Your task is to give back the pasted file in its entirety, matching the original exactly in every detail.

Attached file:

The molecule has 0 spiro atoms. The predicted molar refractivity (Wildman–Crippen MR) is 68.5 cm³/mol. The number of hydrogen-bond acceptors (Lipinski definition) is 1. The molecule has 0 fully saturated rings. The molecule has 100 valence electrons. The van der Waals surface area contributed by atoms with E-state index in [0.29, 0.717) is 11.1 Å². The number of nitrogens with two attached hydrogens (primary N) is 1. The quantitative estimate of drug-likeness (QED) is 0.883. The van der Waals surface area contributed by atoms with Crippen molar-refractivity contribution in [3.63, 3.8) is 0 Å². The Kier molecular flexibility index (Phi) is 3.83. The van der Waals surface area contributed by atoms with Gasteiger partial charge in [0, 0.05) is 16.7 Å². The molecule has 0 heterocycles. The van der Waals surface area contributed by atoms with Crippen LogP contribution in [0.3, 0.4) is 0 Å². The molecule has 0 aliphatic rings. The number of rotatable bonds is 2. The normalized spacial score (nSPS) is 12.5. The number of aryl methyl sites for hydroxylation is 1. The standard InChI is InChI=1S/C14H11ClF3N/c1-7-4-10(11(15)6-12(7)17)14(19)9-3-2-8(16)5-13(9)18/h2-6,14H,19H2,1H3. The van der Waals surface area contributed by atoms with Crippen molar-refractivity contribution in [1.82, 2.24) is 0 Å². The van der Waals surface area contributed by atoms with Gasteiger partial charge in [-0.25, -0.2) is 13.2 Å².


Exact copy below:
The molecule has 0 spiro atoms. The predicted molar refractivity (Wildman–Crippen MR) is 68.5 cm³/mol. The number of hydrogen-bond acceptors (Lipinski definition) is 1. The molecule has 0 fully saturated rings. The molecule has 100 valence electrons. The van der Waals surface area contributed by atoms with E-state index in [0.29, 0.717) is 11.1 Å². The number of nitrogens with two attached hydrogens (primary N) is 1. The quantitative estimate of drug-likeness (QED) is 0.883. The van der Waals surface area contributed by atoms with Crippen molar-refractivity contribution in [3.63, 3.8) is 0 Å². The Kier molecular flexibility index (Phi) is 3.83. The van der Waals surface area contributed by atoms with Gasteiger partial charge in [0, 0.05) is 16.7 Å². The molecule has 0 heterocycles. The van der Waals surface area contributed by atoms with Crippen LogP contribution in [0.3, 0.4) is 0 Å². The molecule has 0 aliphatic rings. The number of rotatable bonds is 2. The normalized spacial score (nSPS) is 12.5. The number of aryl methyl sites for hydroxylation is 1. The standard InChI is InChI=1S/C14H11ClF3N/c1-7-4-10(11(15)6-12(7)17)14(19)9-3-2-8(16)5-13(9)18/h2-6,14H,19H2,1H3. The van der Waals surface area contributed by atoms with Crippen molar-refractivity contribution in [1.82, 2.24) is 0 Å². The van der Waals surface area contributed by atoms with Gasteiger partial charge in [-0.25, -0.2) is 13.2 Å².